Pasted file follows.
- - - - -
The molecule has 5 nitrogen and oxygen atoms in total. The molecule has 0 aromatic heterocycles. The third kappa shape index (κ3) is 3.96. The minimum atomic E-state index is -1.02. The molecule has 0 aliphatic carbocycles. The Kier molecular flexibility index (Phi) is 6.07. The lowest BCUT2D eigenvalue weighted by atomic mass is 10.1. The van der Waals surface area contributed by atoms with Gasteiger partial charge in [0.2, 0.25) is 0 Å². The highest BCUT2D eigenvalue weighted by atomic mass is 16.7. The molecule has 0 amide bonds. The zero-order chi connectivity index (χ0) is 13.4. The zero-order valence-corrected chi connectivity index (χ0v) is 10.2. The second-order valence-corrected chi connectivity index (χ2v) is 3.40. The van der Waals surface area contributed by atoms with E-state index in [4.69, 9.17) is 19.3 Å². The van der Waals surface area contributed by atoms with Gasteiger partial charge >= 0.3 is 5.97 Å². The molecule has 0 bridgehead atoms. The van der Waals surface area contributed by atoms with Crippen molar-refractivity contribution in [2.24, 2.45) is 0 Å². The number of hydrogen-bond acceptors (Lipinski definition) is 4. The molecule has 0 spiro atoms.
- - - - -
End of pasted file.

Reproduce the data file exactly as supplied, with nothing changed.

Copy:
The molecule has 5 nitrogen and oxygen atoms in total. The molecule has 0 aromatic heterocycles. The third kappa shape index (κ3) is 3.96. The minimum atomic E-state index is -1.02. The molecule has 0 aliphatic carbocycles. The Kier molecular flexibility index (Phi) is 6.07. The lowest BCUT2D eigenvalue weighted by atomic mass is 10.1. The van der Waals surface area contributed by atoms with Gasteiger partial charge in [0.2, 0.25) is 0 Å². The highest BCUT2D eigenvalue weighted by atomic mass is 16.7. The molecule has 0 amide bonds. The zero-order chi connectivity index (χ0) is 13.4. The zero-order valence-corrected chi connectivity index (χ0v) is 10.2. The second-order valence-corrected chi connectivity index (χ2v) is 3.40. The van der Waals surface area contributed by atoms with E-state index in [4.69, 9.17) is 19.3 Å². The van der Waals surface area contributed by atoms with Gasteiger partial charge >= 0.3 is 5.97 Å². The molecule has 0 bridgehead atoms. The van der Waals surface area contributed by atoms with Crippen molar-refractivity contribution in [2.24, 2.45) is 0 Å². The number of hydrogen-bond acceptors (Lipinski definition) is 4. The molecule has 0 spiro atoms.